As prisons grow in size, governments look for new methods to aid in cutting costs and increase efficiency. Over the last decade government run institutions have been replaced with privately funded, for-profit prisons. Although it is cheaper for governments to run contract based institutions this mass industrialization of the prison system has seen many issues with corruption, decreases in efficiency and even mistreatment and exploitation of incarcerated individuals. The prison system should remain under government control and in this essay I will discuss the faults and errors of for-profit institutions and why this system should not be overseen by private corporations.
Claiming that they would be a cost effective alternative, companies started managing and running entire prisons instead of the state. As a result, the population in private prisons increased by an astounding 1600%.
The bulk of the research was performed in the late 90s after many years had passed since the implementation of privatized prisons got a substantial boost in1988 (Austin, 2001). Much of the literature centers on the cost effectiveness of contracting out prisons. The main focus of the research is first and foremost, are they saving money by contracting out. Second, if they are saving money, is it enough money to justify the other problems that naturally accompany the for profit prisons model.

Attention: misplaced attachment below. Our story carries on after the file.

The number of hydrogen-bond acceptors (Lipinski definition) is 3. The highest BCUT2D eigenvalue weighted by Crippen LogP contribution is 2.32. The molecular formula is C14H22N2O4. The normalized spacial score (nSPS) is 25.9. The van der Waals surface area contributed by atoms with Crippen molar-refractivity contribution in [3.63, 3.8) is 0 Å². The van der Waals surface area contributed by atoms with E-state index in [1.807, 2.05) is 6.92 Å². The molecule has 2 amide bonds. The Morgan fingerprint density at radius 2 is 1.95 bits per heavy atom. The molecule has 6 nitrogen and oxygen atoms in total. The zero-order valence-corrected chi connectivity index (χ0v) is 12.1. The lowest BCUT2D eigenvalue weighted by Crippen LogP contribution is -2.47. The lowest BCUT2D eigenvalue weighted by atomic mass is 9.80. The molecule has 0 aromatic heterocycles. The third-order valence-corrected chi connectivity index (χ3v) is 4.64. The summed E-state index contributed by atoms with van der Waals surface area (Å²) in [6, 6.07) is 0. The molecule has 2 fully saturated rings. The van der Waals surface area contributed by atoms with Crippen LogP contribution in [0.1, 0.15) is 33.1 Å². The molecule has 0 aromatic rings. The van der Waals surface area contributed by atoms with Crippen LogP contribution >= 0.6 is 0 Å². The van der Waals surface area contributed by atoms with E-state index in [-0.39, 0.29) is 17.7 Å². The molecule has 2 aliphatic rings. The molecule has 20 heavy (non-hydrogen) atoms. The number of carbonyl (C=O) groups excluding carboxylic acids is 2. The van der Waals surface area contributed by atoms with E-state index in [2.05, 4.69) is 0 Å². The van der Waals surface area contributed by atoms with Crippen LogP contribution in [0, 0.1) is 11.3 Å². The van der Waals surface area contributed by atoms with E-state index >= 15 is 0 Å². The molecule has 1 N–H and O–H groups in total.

A prison is a building made up of hard, cold, concrete walls and solid steel bars in which individuals, known as inmates, are physically confined and deprived of their personal freedom. This is a legal consequence that is imposed by the government to lawbreakers as a punishment for a crime they have committed and for the protection of the community. A private prison is much like a public prison except people are incarcerated physically by a “for-profit” third party who has been contracted by a government agency. These private prisons enter into an agreement with the government, and the state pays a monthly amount for every prisoner who is confined in the private facility. In both public and private prisons, incarceration cannot be imposed without the commission and conviction of a crime. Even though public and private prisons may seem to be the same in several aspects and are used to serve the same purpose, there are numerous differences between the two. At one point the Obama administration opted to put an end to private prisons; on the other hand, the Department of Homeland Security and current President Donald Trump fought for them to stay in place. The U.S Justice Department and the Bureau of Prisons will realize that keeping private correctional facilities in place is a huge mistake; therefore, will opt to phase out such facilities and will stick to housing inmates in the public state-run prisons.